A Tel Aviv University-led research team has uncovered a core mechanism that causes ALS and has succeeded in reversing its effects. While the root cause of ALS remains unknown, the discovery reveals the basic biological mechanism that leads to nerve destruction in the early stages of the incurable disease that afflicts an estimated one out of every 400 people.
To date, there is no effective treatment to prevent or halt disease progression. The average life expectancy of ALS (Amyotrophic Lateral Sclerosis) patients is approximately three years from diagnosis. “This discovery can lead to the development of new therapies that could enable nerve cells to heal before irreversible damage occurs in the spinal cord,” said lead investigator Prof. Eran Perlson of the Sackler Faculty of Medicine and the Sagol School of Neuroscience at TAU.
New Tool for Combating the Disease
The team discovered that an abnormal buildup of a protein called TDP-43 in neuromuscular junctions, which translate brain signals into physical movements, leads to the degeneration and death of nerve cells (motor neurons). They found that this hinders the activity of mitochondria, which are critical for cells to function.
The researchers found that this process occurs during the early stages of ALS, initiating damage to motor neurons before patients develop serious symptoms. Eventually, the deterioration of nerve cells in the brain and spinal cord causes ALS patients to gradually lose voluntary muscle ability, leading to complete paralysis including the inability to breathe independently.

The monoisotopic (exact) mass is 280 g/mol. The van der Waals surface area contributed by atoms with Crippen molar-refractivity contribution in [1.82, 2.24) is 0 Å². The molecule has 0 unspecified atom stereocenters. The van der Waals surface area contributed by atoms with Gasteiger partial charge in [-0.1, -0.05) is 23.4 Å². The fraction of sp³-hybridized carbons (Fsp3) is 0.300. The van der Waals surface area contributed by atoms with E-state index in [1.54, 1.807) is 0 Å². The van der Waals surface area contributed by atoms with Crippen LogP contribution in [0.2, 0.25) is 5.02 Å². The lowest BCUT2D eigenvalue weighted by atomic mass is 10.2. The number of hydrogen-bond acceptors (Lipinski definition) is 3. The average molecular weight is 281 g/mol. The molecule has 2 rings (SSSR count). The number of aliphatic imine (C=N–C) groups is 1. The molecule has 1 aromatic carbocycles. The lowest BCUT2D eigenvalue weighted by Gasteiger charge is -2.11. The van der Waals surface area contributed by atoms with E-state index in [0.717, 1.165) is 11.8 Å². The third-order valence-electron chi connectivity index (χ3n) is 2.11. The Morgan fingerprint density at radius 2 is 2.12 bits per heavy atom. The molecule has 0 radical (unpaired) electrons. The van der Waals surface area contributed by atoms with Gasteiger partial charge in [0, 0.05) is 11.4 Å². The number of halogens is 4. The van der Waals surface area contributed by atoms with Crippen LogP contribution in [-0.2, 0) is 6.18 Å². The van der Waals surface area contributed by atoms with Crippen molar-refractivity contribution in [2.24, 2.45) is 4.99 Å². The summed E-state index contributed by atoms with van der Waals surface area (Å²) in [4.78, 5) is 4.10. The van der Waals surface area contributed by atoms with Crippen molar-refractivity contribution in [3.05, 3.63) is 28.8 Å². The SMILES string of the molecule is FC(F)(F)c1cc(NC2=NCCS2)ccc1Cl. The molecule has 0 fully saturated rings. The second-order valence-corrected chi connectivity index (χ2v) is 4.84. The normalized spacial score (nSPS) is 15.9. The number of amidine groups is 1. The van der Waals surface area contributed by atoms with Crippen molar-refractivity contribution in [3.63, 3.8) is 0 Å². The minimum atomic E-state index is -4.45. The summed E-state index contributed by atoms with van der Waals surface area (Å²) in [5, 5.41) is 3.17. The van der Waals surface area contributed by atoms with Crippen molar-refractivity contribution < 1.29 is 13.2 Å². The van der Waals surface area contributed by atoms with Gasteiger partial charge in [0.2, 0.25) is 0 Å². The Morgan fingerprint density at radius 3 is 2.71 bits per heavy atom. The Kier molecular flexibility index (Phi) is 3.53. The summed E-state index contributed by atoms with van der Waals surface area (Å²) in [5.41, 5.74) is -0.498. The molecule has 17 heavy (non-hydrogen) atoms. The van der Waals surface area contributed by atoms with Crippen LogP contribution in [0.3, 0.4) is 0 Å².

Reversing the Domino Effect
Using an experimental molecule (originally developed to enhance neural regeneration after injury), the team demonstrated its success in dismantling the toxic protein buildup found in ALS patients. Additionally, in lab models, the researchers showed that this approach actives the process of nerve regeneration, leading to almost complete rehabilitation from the disease.
Together with Dr. Amir Dori, director of the clinic for neuro-muscular diseases at Sheba Medical Center, and scientists from the US, UK, Germany and France, Perlson and doctoral students Topaz Altman and Ariel Ionescu conducted the study through a series of experiments. The findings were published in the peer-reviewed journal Nature Communication.
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